Automated API traversal
Armed with a thesaurus and an almanac of system functionality we can write robots that program themselves
In Restful HATEOAS design, web applications provide endpoints that provides a list of web resources related to the current request that can also be introspected in the API.
A restaurant resource has links or URLs to a booking resource because you can book a restaurant.
A system should publish an endpoint that is an almanac of system functionality, that is, every endpoint it has, a thesaurus of keywords used to access that endpoint and a thesaurus of operations that it supports.
A system should also publish a series of workflows that it expects people to use.
This way we can write a fuzzy logic for a system based on a rough description of what to do - based on the thesaurus and almanac of a system.
"Export all my tweets to file"
All has an thesaurus entry for "list", "listAll", "getAll".
So the service knows it has to loop over this collection and save all fields to a file.
But this is how APIs work already, that almanac is called "documentation" and it is already often machine-readable (read the core protocols and open api?).
Well, they have a limitation, they do not return vocabularies associated with their object types, and Mime-Types or Content-Types are not sufficiently informative. They could, if those APIs returned JSON-LD respones, or simply decorating their responses with metaformat's polycontext metasymbol would be enough to bind them to schemas defined in concepts also linked via polycontext metasymbol, and everyone could reason about everything while retrieving data about everything, traversing APIs.
A bunch of existing solutions that require human work, and already work (they are called expert systems) for this wishful thinking to get realized, because there exists a lot of not very well documented software, where software types are poorly linked with ontological (linguistic) types.
To create that linguistic connect so that everyone could auto-generate queries in numerous databases just by thinking that one would want to know something, will require the training of an AI system to map it from human examples. There are a couple of layers:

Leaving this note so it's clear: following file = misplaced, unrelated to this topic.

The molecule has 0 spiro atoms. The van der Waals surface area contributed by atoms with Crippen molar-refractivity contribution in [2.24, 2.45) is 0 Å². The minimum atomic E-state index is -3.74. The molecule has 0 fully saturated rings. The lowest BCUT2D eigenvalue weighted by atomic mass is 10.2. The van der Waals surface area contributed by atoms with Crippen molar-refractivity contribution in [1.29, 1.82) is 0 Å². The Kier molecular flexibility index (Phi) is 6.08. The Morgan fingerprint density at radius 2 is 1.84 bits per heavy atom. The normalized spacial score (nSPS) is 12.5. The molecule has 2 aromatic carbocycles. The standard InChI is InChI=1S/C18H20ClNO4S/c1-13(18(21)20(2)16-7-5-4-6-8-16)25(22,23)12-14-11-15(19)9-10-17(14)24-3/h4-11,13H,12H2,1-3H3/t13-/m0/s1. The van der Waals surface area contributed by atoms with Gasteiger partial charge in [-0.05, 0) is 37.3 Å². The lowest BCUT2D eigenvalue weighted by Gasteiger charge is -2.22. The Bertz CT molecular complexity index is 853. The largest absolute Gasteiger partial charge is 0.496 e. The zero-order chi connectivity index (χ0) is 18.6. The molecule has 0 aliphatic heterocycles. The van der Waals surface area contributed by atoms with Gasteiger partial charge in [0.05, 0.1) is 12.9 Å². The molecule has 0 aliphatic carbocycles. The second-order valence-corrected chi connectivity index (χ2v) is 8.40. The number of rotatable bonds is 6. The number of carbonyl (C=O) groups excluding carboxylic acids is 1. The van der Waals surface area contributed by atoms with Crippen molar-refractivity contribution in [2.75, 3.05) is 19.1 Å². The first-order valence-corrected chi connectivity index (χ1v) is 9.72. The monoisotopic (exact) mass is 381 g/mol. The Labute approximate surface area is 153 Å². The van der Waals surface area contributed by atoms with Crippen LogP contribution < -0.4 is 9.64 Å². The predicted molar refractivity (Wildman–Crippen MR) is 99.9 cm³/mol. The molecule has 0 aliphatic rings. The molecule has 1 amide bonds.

All of that, can be beautifully linked up by defining a single good polycontext metasymbol (I think we should come up with and evolve the polycontext metasymbol for humanity, in a similar way that we evolve protocols, through RFCs), and that would allow to eventually have that desired property of being able to reason this way, really transcendentally, in all protocols and with all information systems.
I'm familiar with expert systems such as Drools which uses the rete algorithm which is really clever. And I know about OpenAPI
But they still have to be explicitly coded.
// But they still have to be explicitly coded.
But what you propose (the thesaurus and an almanac of system functionality) would also have to be explicitly coded, wouldn't it?
You say: "A system should publish an endpoint that is an almanac of system functionality, that is, every endpoint it has, a thesaurus of keywords used to access that endpoint and a thesaurus of operations that it supports."
You need to code those systems to publish their functionality, so you'd have to modify every system that has functionality, to be able to publish it. How would your approach avoid this need for explicit coding to modify those systems to publish descriptions of themselves to the "thesaurus and an almanac"?
I think, there should be a version of nnn for REST APIs. The REST API as a filesystem, and then extending the
nnnutil to handle
.jsonfiles would do it. However, I found that FUSE is not very performant, and Linus Torvalds famously says FUSE filesystems are nothing more than toys...